New research from Fields in Trust demonstrate that parks and green spaces across the United Kingdom provide people with over £34 billion of health and wellbeing benefits.
The report comes as the Fields in Trust launches a new five-year strategy Green Spaces for Good – including a foreword from the charity’s President, HRH The Duke of Cambridge, who sets out the strategic focus on protecting parks and green spaces for future generations to enjoy.
The new strategic approach is underpinned by research evidence; Revaluing Parks and Green Spaces aims to change perceptions by establishing a baseline for the value that parks and green spaces contribute to health and wellbeing rather than simply being judged by what they cost to maintain. The £34 billion of wellbeing benefits are a result of people enjoying greater life satisfaction including both improved physical and mental health, directly as a result of using regularly using parks and green spaces.
The report also calculates that parks provide a total economic value to each person in the UK of just over £30 per year. The value of parks and green spaces is higher for individuals from lower socio-economic groups and also from black and minority ethnic backgrounds. This means that any loss of parks and green spaces will disproportionately impact disadvantaged and underrepresented communities, precisely those who value them the most.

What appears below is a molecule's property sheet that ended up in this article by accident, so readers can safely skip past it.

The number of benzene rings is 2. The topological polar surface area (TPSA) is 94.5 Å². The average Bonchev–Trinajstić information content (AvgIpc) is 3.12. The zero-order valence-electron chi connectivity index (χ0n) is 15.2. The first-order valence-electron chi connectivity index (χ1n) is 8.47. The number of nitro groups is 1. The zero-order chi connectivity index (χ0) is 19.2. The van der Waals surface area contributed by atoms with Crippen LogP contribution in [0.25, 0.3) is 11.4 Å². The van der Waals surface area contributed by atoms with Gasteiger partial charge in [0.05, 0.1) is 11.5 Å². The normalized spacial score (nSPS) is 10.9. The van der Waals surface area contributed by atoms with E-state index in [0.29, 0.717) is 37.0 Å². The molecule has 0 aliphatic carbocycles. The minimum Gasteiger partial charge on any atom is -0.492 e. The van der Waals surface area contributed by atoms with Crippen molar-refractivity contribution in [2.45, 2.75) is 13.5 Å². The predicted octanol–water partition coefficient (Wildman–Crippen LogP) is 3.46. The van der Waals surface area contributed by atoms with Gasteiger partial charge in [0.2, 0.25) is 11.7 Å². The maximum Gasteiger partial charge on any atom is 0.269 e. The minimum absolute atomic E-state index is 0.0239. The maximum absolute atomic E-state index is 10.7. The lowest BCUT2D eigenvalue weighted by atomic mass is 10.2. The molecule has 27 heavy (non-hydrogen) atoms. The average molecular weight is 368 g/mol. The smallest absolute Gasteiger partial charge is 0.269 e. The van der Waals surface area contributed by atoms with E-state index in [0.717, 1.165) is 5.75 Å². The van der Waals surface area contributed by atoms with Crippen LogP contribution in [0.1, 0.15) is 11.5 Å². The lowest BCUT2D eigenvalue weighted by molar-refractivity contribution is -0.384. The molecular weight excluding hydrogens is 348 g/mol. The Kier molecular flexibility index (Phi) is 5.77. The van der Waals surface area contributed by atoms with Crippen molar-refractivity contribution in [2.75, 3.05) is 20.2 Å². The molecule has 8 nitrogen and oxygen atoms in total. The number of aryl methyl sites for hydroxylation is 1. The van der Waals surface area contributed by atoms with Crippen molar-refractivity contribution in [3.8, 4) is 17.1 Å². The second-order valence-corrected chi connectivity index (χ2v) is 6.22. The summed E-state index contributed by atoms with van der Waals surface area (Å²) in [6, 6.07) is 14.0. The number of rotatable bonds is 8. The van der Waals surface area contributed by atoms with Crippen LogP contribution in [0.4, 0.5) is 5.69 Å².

Although hundreds of thousands of people have been out enjoying parks and green spaces over the Bank Holiday weekend, these much-loved community spaces are increasingly at risk – with recent research from The Association for Public Service Excellence (APSE)showing that 95% of parks professionals are concerned that a lack of investment in them will have health and social impacts. In addition, previous research from Fields in Trust showed that nearly one in five people (16%) say that their local park or green space has been under threat of being lost or built on.
The full report Revaluing Parks and Green Spaces is available to download here